If you celebrate Easter in North America, chances are the Easter Bunny is an essential part of your holiday experience. Most families ring in their festivities by giving children Easter baskets, participating in Easter egg hunts, making Easter Bunny-inspired crafts, and even baking spring animal cupcakes. For kids and adults alike, spring's furry mascot is both beloved and timeless.
But how did this egg-bearing hare become such a popular symbol of Easter, a holiday that, for Christians, commemorates the resurrection of Jesus Christ? The answer is both complex and surprising. For starters, if you haven’t brushed up on your Easter trivia lately, the Easter Bunny never appears in the Bible and despite his apparent origins with German Lutheran history and widespread adoption by other branches of Christianity. To understand how the Easter Bunny hopped into the holiday spotlight, you need to look at the dynamic history of Easter itself.
The History of the Easter Bunny
Christians observe Easter on the first Sunday after the first full moon on (or after) the vernal equinox. This is the day when the majority of earth experiences nearly equal hours of sunlight and nighttime, which signals the arrival of spring in the northern hemisphere. That's why Easter falls on a different date each year.
But before Christianity was an established religion, there was a pagan holiday that also fell around the time of the March equinox, a festival for the fertility goddess Eastre or Eostre. Her symbols included the hare, along with the egg, both of which have represented new life since ancient times. Some scholars believe that in Medieval Europe, Christian missionaries hoped to convert Anglo-Saxons to Christianity by aligning Easter to the days of these pagan festivals and adopting similar traditions. This could explain how rabbits first got connected to the Christian holiday.
Whatever the Easter Bunny's origins, it's clear that he's now ubiquitous in the United States, and some people have their German ancestors to thank for that. According to History.com, when German Lutheran immigrants began arriving in Pennsylvania in the 1700s, they brought with them their tradition of an egg-laying rabbit called “Osterhase” or “Oschter Haws.” German children made nests for this animal to lay its colored eggs in, a custom which eventually spread around the United States. Later, in addition to eggs, the Easter Bunny began to leave candy and gifts for children as part of his holiday deliveries. In return, children would leave carrots out for the Easter Bunny as snacks to help fuel his busy Easter morning.
Where Does the Easter Bunny Live?
Unlike Santa’s picturesque setup in the North Pole, the permanent residence of the Easter Bunny is less well-known. Some sources believe he lives on Easter Island, located in the southeastern Pacific Ocean. The island was discovered by Dutch explorer Jacob Roggeveen on Easter Sunday in 1722. It’s said to offer lots of privacy for this famous bunny year-round, and is a convenient starting point for his journey around the world on Easter Eve.
Others believe that since Germans initially brought this tradition to the United States, that the Easter Bunny should logically live somewhere in Europe. Much like his origins, it appears his present-day whereabouts might always be a bit of a mystery.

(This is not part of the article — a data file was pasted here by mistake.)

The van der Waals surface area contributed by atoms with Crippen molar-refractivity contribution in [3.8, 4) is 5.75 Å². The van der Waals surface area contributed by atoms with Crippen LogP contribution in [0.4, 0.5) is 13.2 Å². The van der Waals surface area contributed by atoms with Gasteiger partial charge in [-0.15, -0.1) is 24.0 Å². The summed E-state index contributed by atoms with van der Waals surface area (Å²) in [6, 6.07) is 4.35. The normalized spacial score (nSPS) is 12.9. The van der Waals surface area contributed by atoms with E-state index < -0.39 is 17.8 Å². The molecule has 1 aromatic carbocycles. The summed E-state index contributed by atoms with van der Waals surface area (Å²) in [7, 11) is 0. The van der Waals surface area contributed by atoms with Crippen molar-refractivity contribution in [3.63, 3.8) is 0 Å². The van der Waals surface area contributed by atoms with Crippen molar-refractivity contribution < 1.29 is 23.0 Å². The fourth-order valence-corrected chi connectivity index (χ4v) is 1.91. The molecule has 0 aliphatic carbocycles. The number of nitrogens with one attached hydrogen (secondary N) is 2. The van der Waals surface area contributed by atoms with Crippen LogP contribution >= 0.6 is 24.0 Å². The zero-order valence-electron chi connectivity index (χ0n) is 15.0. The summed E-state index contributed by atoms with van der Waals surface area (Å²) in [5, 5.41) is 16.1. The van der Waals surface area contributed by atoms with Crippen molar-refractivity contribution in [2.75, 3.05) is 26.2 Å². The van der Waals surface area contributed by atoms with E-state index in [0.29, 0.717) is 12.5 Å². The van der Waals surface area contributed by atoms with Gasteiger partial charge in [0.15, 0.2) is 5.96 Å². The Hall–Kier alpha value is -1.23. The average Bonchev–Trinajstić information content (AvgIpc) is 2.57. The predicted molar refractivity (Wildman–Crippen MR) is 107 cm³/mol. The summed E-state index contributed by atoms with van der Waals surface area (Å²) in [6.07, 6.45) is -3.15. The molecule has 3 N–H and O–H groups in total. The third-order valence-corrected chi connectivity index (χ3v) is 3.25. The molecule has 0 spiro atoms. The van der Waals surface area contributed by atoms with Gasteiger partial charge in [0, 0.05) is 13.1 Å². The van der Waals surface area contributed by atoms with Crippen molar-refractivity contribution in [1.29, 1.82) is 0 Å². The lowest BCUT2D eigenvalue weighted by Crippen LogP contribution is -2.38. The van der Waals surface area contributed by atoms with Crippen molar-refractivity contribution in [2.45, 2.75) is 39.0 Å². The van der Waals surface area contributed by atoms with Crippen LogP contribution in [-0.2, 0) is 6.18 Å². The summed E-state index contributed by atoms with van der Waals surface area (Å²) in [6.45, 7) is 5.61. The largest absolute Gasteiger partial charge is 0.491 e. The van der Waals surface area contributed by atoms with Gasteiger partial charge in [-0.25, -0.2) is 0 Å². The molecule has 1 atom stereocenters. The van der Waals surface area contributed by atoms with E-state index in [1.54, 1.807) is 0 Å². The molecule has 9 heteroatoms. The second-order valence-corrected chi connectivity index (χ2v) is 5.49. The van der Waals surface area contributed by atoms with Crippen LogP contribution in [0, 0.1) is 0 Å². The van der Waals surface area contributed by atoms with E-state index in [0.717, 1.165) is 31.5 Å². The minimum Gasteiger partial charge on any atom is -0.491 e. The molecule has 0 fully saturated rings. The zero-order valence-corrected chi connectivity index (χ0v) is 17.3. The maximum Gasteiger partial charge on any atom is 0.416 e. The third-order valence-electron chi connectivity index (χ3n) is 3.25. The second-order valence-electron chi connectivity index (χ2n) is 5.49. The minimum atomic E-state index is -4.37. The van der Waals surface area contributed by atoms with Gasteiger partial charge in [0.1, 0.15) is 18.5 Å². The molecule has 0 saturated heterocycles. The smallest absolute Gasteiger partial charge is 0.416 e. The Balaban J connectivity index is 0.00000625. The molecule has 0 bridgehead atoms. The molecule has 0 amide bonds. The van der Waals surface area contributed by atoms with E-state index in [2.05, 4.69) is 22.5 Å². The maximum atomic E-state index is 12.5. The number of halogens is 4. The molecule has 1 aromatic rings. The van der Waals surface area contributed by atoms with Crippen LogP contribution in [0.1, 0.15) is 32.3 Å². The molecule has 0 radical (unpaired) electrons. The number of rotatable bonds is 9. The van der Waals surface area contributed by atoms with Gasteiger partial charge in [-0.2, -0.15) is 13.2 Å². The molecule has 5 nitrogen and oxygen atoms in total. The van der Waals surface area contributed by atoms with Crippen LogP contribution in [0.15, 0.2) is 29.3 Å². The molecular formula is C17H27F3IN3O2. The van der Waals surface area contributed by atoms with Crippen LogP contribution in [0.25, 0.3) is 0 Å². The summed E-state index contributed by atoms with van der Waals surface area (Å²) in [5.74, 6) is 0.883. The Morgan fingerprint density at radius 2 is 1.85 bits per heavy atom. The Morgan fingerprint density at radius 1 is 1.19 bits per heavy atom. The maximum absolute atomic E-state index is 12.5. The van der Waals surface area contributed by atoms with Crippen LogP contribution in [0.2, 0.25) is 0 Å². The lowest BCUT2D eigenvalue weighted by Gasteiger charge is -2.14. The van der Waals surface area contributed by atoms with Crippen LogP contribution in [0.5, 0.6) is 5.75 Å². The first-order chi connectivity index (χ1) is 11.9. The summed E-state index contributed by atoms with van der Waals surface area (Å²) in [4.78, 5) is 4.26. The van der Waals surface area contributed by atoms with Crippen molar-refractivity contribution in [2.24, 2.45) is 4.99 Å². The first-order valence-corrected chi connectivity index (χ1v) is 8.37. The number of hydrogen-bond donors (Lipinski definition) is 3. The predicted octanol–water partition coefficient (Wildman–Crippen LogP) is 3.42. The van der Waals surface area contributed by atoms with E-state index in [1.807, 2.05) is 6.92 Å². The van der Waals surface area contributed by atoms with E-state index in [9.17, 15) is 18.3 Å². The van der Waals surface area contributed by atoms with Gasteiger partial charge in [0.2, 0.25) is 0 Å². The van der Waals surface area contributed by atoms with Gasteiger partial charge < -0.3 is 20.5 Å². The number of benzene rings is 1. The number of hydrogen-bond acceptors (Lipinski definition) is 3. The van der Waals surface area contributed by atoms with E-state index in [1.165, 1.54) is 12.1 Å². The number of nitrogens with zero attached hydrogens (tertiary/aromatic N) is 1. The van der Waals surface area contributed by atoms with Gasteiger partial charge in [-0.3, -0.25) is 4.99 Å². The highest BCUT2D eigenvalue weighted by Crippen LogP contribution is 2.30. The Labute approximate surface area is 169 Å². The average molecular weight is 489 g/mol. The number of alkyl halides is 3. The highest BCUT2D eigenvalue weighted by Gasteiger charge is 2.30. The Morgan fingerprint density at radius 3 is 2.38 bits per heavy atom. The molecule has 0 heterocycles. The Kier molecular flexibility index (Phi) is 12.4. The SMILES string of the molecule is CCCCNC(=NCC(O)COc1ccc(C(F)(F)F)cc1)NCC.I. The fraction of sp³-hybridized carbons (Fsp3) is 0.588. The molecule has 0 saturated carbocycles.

What Does the Easter Bunny Look Like?
Based on pagan folklore and his traditionally white fur, the Easter Bunny appears to be an Arctic hare. This means he has very tall ears, and a coat that naturally camouflages him in the snow. If spring has come early, however, he may have a brown coat: Arctic hares molt or shed their fur with the changing seasons, becoming brown for better camouflage during the summer. In most Easter Bunny costumes though, you’ll typically see him flaunting his white winter look.
He also occasionally wears clothes. His common accessories include vests and bow ties in orange, the color of his favorite carrots. He typically carries a basket filled with colorful eggs, candy, and other treats to dole out to children. Like Santa Claus, the Easter Bunny often shows preferential treatment to well-behaved children, rewarding them with the best loot.
How Is the Easter Bunny Celebrated Around the World?
While many Easter traditions around the world feature the Easter Bunny, others are very different from what is commonly observed in the United States. One example is in Australia, where until recently, the tradition of the Easter Bunny used to be as popular as it is in America. In 1991, Rabbit-Free Australia launched a campaign to replace the Easter Bunny with the Easter Bilby, a bunny-sized marsupial. This environmental awareness effort stemmed from the devastation that non-native bunnies were wreaking on local fauna. Today in Australia, you can find plenty of chocolate Bilbies on store shelves, in addition to confectionary Easter bunnies.
In Norway, where Easter is often considered more important than Christmas, Easter chickens (“Påskekyllinger”) take precedence over the festive hare. Like bunnies, chickens are also a symbol of fertility, renewal, and the changing of the seasons. Interestingly, Norway has two non-animal traditions that are popular for the holiday: skiing and reading true crime novels.
Finally, in a Halloween-like twist, you’ll find Easter witches out and about in Finland. As the tradition goes, Finnish children, especially girls, dress up in colorful old clothes and paint freckles on their faces. They then go from door-to-door, driving away evil spirits in return for treats.
Despite all these many variations on the holiday however, the Easter Bunny remains popular in the U.S., England, Germany, Austria, Switzerland, the Netherlands, and Denmark. And if his history is any indication, he won’t be hopping away any time soon!
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